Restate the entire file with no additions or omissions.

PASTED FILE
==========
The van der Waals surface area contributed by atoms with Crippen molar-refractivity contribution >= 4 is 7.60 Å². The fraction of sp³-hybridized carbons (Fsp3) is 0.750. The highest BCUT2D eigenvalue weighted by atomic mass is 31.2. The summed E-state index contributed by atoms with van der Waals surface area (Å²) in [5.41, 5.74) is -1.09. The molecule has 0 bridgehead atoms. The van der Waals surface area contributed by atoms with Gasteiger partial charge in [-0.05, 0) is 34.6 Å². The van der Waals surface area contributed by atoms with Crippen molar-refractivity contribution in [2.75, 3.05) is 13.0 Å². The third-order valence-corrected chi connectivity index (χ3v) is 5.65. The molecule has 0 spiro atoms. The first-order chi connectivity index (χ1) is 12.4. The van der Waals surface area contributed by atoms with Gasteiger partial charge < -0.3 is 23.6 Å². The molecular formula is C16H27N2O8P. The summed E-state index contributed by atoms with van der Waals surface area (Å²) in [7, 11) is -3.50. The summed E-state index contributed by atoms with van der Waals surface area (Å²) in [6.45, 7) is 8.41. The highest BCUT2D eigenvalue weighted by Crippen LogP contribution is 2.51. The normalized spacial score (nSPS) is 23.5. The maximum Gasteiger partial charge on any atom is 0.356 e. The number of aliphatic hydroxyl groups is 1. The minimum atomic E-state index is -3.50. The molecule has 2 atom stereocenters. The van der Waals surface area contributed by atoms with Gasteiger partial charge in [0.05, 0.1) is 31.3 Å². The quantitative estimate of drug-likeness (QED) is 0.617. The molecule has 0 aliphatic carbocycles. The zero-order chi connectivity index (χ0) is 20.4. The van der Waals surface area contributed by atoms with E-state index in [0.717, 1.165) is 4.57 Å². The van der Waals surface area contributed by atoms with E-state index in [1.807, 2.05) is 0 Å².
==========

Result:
The van der Waals surface area contributed by atoms with Crippen molar-refractivity contribution >= 4 is 7.60 Å². The fraction of sp³-hybridized carbons (Fsp3) is 0.750. The highest BCUT2D eigenvalue weighted by atomic mass is 31.2. The summed E-state index contributed by atoms with van der Waals surface area (Å²) in [5.41, 5.74) is -1.09. The molecule has 0 bridgehead atoms. The van der Waals surface area contributed by atoms with Gasteiger partial charge in [-0.05, 0) is 34.6 Å². The van der Waals surface area contributed by atoms with Crippen molar-refractivity contribution in [2.75, 3.05) is 13.0 Å². The third-order valence-corrected chi connectivity index (χ3v) is 5.65. The molecule has 0 spiro atoms. The first-order chi connectivity index (χ1) is 12.4. The van der Waals surface area contributed by atoms with Gasteiger partial charge < -0.3 is 23.6 Å². The molecular formula is C16H27N2O8P. The summed E-state index contributed by atoms with van der Waals surface area (Å²) in [7, 11) is -3.50. The summed E-state index contributed by atoms with van der Waals surface area (Å²) in [6.45, 7) is 8.41. The highest BCUT2D eigenvalue weighted by Crippen LogP contribution is 2.51. The normalized spacial score (nSPS) is 23.5. The maximum Gasteiger partial charge on any atom is 0.356 e. The number of aliphatic hydroxyl groups is 1. The minimum atomic E-state index is -3.50. The molecule has 2 atom stereocenters. The van der Waals surface area contributed by atoms with Gasteiger partial charge in [0.05, 0.1) is 31.3 Å². The quantitative estimate of drug-likeness (QED) is 0.617. The molecule has 0 aliphatic carbocycles. The zero-order chi connectivity index (χ0) is 20.4. The van der Waals surface area contributed by atoms with E-state index in [0.717, 1.165) is 4.57 Å². The van der Waals surface area contributed by atoms with E-state index in [1.807, 2.05) is 0 Å².